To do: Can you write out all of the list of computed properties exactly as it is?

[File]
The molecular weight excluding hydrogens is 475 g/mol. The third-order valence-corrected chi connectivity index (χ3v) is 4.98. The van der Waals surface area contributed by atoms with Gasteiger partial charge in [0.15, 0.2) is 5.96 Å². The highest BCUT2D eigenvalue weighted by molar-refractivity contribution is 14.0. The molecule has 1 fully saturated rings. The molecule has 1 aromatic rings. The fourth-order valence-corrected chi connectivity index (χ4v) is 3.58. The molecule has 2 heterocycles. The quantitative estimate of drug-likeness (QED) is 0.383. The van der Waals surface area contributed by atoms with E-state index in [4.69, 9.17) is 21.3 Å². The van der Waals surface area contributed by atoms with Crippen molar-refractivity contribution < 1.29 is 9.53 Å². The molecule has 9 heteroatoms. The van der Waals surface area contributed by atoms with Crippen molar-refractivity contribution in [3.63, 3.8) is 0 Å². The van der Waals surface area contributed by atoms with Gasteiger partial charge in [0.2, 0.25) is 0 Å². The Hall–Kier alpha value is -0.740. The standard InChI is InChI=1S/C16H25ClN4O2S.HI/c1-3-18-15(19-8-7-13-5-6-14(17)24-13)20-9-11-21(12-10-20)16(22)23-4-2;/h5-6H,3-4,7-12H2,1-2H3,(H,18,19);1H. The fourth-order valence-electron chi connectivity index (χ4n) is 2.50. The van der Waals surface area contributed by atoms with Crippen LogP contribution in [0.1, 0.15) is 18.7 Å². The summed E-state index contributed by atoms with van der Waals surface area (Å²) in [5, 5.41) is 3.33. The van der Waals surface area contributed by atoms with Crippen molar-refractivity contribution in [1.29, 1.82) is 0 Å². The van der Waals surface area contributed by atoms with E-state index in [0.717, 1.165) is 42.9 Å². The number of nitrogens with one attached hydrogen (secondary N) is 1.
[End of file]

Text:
The molecular weight excluding hydrogens is 475 g/mol. The third-order valence-corrected chi connectivity index (χ3v) is 4.98. The van der Waals surface area contributed by atoms with Gasteiger partial charge in [0.15, 0.2) is 5.96 Å². The highest BCUT2D eigenvalue weighted by molar-refractivity contribution is 14.0. The molecule has 1 fully saturated rings. The molecule has 1 aromatic rings. The fourth-order valence-corrected chi connectivity index (χ4v) is 3.58. The molecule has 2 heterocycles. The quantitative estimate of drug-likeness (QED) is 0.383. The van der Waals surface area contributed by atoms with E-state index in [4.69, 9.17) is 21.3 Å². The van der Waals surface area contributed by atoms with Crippen molar-refractivity contribution < 1.29 is 9.53 Å². The molecule has 9 heteroatoms. The van der Waals surface area contributed by atoms with Crippen molar-refractivity contribution in [3.63, 3.8) is 0 Å². The van der Waals surface area contributed by atoms with Gasteiger partial charge in [0.2, 0.25) is 0 Å². The Hall–Kier alpha value is -0.740. The standard InChI is InChI=1S/C16H25ClN4O2S.HI/c1-3-18-15(19-8-7-13-5-6-14(17)24-13)20-9-11-21(12-10-20)16(22)23-4-2;/h5-6H,3-4,7-12H2,1-2H3,(H,18,19);1H. The fourth-order valence-electron chi connectivity index (χ4n) is 2.50. The van der Waals surface area contributed by atoms with Crippen LogP contribution in [0.1, 0.15) is 18.7 Å². The summed E-state index contributed by atoms with van der Waals surface area (Å²) in [5, 5.41) is 3.33. The van der Waals surface area contributed by atoms with Crippen molar-refractivity contribution in [1.29, 1.82) is 0 Å². The van der Waals surface area contributed by atoms with E-state index in [0.717, 1.165) is 42.9 Å². The number of nitrogens with one attached hydrogen (secondary N) is 1.